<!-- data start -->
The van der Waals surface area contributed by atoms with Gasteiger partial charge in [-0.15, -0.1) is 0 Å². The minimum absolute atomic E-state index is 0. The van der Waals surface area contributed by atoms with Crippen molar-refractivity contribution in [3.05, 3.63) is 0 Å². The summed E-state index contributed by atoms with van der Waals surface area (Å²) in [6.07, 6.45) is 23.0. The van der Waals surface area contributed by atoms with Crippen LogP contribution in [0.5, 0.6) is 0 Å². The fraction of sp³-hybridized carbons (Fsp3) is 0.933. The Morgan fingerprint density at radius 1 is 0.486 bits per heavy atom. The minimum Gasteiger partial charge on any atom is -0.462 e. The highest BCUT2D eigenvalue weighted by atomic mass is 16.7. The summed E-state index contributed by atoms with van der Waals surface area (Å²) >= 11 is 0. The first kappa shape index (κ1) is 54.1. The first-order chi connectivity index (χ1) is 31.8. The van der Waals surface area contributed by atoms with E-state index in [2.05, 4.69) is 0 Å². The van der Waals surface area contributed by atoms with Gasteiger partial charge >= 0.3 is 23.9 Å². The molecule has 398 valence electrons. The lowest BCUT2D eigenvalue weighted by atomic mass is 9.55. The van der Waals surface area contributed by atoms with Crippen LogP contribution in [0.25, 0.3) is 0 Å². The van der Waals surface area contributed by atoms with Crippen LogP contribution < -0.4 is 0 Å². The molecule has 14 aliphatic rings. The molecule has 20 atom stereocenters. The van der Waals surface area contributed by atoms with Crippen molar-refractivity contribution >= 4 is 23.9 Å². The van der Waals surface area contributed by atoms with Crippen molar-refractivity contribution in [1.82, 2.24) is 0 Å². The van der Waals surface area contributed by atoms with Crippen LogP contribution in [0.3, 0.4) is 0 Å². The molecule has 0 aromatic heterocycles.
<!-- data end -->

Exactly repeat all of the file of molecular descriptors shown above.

The van der Waals surface area contributed by atoms with Gasteiger partial charge in [-0.15, -0.1) is 0 Å². The minimum absolute atomic E-state index is 0. The van der Waals surface area contributed by atoms with Crippen molar-refractivity contribution in [3.05, 3.63) is 0 Å². The summed E-state index contributed by atoms with van der Waals surface area (Å²) in [6.07, 6.45) is 23.0. The van der Waals surface area contributed by atoms with Crippen LogP contribution in [0.5, 0.6) is 0 Å². The fraction of sp³-hybridized carbons (Fsp3) is 0.933. The Morgan fingerprint density at radius 1 is 0.486 bits per heavy atom. The minimum Gasteiger partial charge on any atom is -0.462 e. The highest BCUT2D eigenvalue weighted by atomic mass is 16.7. The summed E-state index contributed by atoms with van der Waals surface area (Å²) >= 11 is 0. The first kappa shape index (κ1) is 54.1. The first-order chi connectivity index (χ1) is 31.8. The van der Waals surface area contributed by atoms with E-state index in [2.05, 4.69) is 0 Å². The van der Waals surface area contributed by atoms with Gasteiger partial charge >= 0.3 is 23.9 Å². The molecule has 398 valence electrons. The lowest BCUT2D eigenvalue weighted by atomic mass is 9.55. The van der Waals surface area contributed by atoms with Crippen LogP contribution in [0.25, 0.3) is 0 Å². The van der Waals surface area contributed by atoms with Crippen LogP contribution < -0.4 is 0 Å². The molecule has 14 aliphatic rings. The molecule has 20 atom stereocenters. The van der Waals surface area contributed by atoms with Crippen molar-refractivity contribution >= 4 is 23.9 Å². The van der Waals surface area contributed by atoms with Crippen molar-refractivity contribution in [1.82, 2.24) is 0 Å². The van der Waals surface area contributed by atoms with Crippen LogP contribution in [0.3, 0.4) is 0 Å². The molecule has 0 aromatic heterocycles.